Nice to see Jermaine Dye get the MVP. The A's didn't their money's worth out of him, but he has always been a class act. I'm happy for him.
When I saw the White Sox in spring training this year, they looked like a real impressive team to me. They hit well, and fielded well. I had a sense that day, a feeling in my gut, that the White Sox were going to be trouble for the American League, a really hard team to beat.
But the logical side of my brain, the one that reads sabermetric blogs and books like Baseball Prospectus, kept saying that no, this is an illusion: the White Sox are mediocre. Like a poor simpleton, I believed it. I picked the White Sox to be a .500 team. I fell for the misguided propaganda of the rationalists, and let their ineffective "logic" affect my decision making.
Well, no more. Thanks to Kenny Williams, Ozzie Guillen and their squad, I have now learned my lesson. Logic may lead to truth, yes, truth is nothing but a bunch of non-committal probablistic hedges. What's the use in that? Your instincts, your guts, lead to something far more effective: truthiness.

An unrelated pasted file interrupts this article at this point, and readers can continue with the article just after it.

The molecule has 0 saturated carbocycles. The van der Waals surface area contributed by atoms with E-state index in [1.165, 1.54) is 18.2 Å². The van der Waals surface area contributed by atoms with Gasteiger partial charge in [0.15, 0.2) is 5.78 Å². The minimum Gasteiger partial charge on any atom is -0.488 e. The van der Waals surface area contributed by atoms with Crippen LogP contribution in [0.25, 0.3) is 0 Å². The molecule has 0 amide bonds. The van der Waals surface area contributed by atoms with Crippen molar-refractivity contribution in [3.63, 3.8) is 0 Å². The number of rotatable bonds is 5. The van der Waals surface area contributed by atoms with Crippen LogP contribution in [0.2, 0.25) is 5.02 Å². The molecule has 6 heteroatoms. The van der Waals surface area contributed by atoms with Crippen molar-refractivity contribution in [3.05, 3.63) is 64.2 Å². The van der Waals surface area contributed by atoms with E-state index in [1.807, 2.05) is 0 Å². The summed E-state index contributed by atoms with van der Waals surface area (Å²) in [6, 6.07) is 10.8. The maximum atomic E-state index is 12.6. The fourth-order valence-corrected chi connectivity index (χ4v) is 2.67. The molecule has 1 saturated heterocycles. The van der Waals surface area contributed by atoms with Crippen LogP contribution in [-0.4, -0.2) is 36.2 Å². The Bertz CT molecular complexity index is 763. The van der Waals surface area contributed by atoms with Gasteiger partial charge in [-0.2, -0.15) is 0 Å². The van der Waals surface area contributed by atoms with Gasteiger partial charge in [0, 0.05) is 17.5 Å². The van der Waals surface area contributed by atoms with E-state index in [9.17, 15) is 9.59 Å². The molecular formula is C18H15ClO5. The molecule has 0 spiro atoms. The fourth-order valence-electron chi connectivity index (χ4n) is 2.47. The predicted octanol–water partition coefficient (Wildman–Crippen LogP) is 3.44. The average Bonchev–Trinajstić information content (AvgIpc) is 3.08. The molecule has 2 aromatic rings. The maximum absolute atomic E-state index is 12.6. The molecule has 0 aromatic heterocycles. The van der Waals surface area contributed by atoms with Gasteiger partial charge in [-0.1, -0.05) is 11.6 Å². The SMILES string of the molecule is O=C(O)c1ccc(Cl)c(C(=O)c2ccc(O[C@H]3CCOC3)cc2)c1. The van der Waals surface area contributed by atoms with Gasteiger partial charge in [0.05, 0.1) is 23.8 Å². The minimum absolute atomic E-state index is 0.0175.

Now some of you may subscribe to Rick Peterson's adage, "In God we trust, all others must have data." But I say, Rick Peterson is wrong. The data didn't predict the White Sox.
You may reply, "Ken, you just don't get it." And then I go, "No, you don't get it." And then you're all, "No, you don't get it." And then I just go, "No way, dude, that simply isn't truthy."
Ha! Gotcha there.
I do get it. I am an it getter. I know data. I am a data knower. I speak SQL, the lingua franca of data, fluently. I have helped build database queries for telecom monopolies and nuclear power plants, for police departments and the Joint Chiefs of Staff of the United States. Indeed, I might as well come right out and admit it: I am a querier. Some of my best friends are queriers. I have worked and played intimately with the founders and designers of some of the world's most widely useddatabasequeryengines. I hang with some of the queriest people on the planet.
But do any of these people have a World Series ring? Simply put: no.
It's very difficult to change. Sometimes your rational mind just tries to take over, trying to make you make sense. But that's not the real you talking, that's your logic addiction. But you can overcome it. I did. You just need to take it one day at a time. If you just wake up every morning and confront your rationality, saying, "today, I'm not going to let you win," you can turn your life around. It's up to you.
Go with your gut. Don't trust the data. Data isn't cool. Data doesn't rule.
Data is dead. Truthiness is king. Long live the king!